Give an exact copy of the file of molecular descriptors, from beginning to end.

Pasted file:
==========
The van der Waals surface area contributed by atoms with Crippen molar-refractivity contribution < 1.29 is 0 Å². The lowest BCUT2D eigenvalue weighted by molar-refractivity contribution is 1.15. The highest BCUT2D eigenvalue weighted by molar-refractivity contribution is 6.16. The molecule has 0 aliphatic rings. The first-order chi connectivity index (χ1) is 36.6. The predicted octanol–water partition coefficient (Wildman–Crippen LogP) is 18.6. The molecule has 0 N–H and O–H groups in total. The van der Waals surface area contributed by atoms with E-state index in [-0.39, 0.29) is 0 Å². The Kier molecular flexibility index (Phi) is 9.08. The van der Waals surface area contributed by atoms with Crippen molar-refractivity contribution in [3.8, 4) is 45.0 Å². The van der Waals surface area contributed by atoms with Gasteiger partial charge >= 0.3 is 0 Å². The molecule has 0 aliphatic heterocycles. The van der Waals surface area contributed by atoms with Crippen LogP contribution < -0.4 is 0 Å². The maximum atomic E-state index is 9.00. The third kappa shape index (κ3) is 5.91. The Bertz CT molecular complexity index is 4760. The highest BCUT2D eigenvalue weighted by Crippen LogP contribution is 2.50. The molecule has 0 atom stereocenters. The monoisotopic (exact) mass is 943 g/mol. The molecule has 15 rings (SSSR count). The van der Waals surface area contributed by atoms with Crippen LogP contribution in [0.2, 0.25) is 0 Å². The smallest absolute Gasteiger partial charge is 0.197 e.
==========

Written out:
The van der Waals surface area contributed by atoms with Crippen molar-refractivity contribution < 1.29 is 0 Å². The lowest BCUT2D eigenvalue weighted by molar-refractivity contribution is 1.15. The highest BCUT2D eigenvalue weighted by molar-refractivity contribution is 6.16. The molecule has 0 aliphatic rings. The first-order chi connectivity index (χ1) is 36.6. The predicted octanol–water partition coefficient (Wildman–Crippen LogP) is 18.6. The molecule has 0 N–H and O–H groups in total. The van der Waals surface area contributed by atoms with E-state index in [-0.39, 0.29) is 0 Å². The Kier molecular flexibility index (Phi) is 9.08. The van der Waals surface area contributed by atoms with Crippen molar-refractivity contribution in [3.8, 4) is 45.0 Å². The van der Waals surface area contributed by atoms with Gasteiger partial charge >= 0.3 is 0 Å². The molecule has 0 aliphatic heterocycles. The van der Waals surface area contributed by atoms with Crippen LogP contribution < -0.4 is 0 Å². The maximum atomic E-state index is 9.00. The third kappa shape index (κ3) is 5.91. The Bertz CT molecular complexity index is 4760. The highest BCUT2D eigenvalue weighted by Crippen LogP contribution is 2.50. The molecule has 0 atom stereocenters. The monoisotopic (exact) mass is 943 g/mol. The molecule has 15 rings (SSSR count). The van der Waals surface area contributed by atoms with Crippen LogP contribution in [0.2, 0.25) is 0 Å². The smallest absolute Gasteiger partial charge is 0.197 e.